It’s not your imagination, and it isn’t coincidence. It is warmer. In what University of Victoria climate scientist Andrew Weaver called “one of the most stunning examples of evidence of global warming,” this year’s winter and spring temperatures have set alarmingly high records. According to the National Oceanic and Atmospheric Administration (NOAA), temperatures in the contiguous U.S. were 8.6 degrees above normal for January, February, and March.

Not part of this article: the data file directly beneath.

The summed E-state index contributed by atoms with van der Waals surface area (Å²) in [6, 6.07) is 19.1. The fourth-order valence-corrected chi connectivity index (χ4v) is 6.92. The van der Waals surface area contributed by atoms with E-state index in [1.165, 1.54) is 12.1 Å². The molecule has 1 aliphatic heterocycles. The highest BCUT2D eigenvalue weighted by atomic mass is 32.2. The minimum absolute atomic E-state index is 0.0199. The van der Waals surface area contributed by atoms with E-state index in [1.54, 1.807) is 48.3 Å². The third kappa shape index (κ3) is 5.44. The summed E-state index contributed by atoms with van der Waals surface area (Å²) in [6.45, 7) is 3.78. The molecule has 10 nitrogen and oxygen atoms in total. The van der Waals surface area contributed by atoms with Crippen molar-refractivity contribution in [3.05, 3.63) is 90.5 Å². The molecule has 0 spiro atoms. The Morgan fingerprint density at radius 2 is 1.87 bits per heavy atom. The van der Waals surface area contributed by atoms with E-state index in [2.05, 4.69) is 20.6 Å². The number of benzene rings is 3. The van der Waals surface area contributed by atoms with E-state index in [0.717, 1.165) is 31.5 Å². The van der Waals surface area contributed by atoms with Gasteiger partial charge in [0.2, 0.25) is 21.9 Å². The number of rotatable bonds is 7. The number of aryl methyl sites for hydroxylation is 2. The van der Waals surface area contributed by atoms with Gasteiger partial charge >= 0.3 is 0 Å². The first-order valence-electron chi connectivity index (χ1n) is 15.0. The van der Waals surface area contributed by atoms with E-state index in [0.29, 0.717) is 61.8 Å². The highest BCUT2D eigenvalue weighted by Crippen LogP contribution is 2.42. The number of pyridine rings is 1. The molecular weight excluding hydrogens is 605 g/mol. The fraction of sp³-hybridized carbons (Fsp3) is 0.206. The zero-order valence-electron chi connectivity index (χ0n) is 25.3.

“Everybody has this uneasy feeling. This is weird. This is not good,” said Jerry Meehl, a climate scientist who specializes in extreme weather at the National Center for Atmospheric Research in Boulder, Colo.
Climate scientists liken the increasingly extreme weather experienced across the globe to home runs hit by a baseball player on steroids. The wildly increased levels carbon pollution and other greenhouse gases increases the likelihood of hitting a home run –i.e., experiencing extreme weather like this year’s warm winter, last year’s hot summer, and 2010-2011’s heavy snowstorms.